The Fiddlers of James Bay

Transatlantic Flows and Musical Indigenization among the James Bay Cree

Research output: Contribution to journalArticle

Abstract

Fiddle music and dancing have formed a major component of the social lives of the Algonquian First Nations Cree population living in the James Bay region of Ontario and Québec since the instrument and its associated repertoire were introduced to the region by British (and most notably Scottish) employees of the Hudson’s Bay Company (HBC) who travelled across the Atlantic on ships from the late 17th to the 20th century. Based on archival research and ongoing fieldwork in the region since 2011, this article aims to explore this transatlantic musical migration from the British Isles to James Bay and the re-shaping and re-formation of Scottish fiddle music and dance through indigenization into the Cree cultural milieu. By examining this area of cultural flow, the article seeks to engage with current themes in ethnomusicology on the subject and add to the growing body of knowledge surrounding them.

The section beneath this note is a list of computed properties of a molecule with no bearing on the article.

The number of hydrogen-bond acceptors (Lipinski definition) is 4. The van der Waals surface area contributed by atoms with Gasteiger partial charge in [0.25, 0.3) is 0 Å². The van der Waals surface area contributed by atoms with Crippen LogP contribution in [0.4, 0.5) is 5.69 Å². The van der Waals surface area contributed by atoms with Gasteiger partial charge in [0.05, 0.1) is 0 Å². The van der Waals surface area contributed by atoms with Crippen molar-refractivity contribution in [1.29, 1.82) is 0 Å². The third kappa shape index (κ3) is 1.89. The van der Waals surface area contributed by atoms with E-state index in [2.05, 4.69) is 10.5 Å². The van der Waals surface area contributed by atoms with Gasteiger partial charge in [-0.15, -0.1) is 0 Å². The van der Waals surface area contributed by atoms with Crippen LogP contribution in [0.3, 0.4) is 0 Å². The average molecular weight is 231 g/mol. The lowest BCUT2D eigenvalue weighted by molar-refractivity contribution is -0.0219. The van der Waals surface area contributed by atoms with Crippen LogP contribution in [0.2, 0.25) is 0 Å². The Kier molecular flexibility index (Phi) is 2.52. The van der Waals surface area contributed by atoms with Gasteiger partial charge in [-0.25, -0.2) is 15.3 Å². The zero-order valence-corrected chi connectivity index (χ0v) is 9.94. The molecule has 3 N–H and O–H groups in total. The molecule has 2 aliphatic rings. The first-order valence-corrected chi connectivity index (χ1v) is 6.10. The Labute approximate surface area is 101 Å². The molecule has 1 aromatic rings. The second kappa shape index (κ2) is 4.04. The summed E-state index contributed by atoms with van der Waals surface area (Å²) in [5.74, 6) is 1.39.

Original languageEnglish
Pages (from-to)57-99
Number of pages43
JournalMUSICultures
Volume40
Issue number1
Publication statusPublished - 2013

Fingerprint

Transatlantic
Indigenization
Cree
Fiddle
Music
Ethnomusicology
British Isles
Ship
Dancing
First Nations
Milieu
Dance
Social Life
Ontario
Repertoire
Archival Research
Field Work
Employees

Keywords

  • fiddle
  • transatlantic
  • music
  • cree
  • james bay
  • Canada
  • Scotland

ASJC Scopus subject areas

  • Music

Cite this

The Fiddlers of James Bay : Transatlantic Flows and Musical Indigenization among the James Bay Cree. / Wilkins, Frances.

In: MUSICultures, Vol. 40, No. 1, 2013, p. 57-99.

Research output: Contribution to journalArticle

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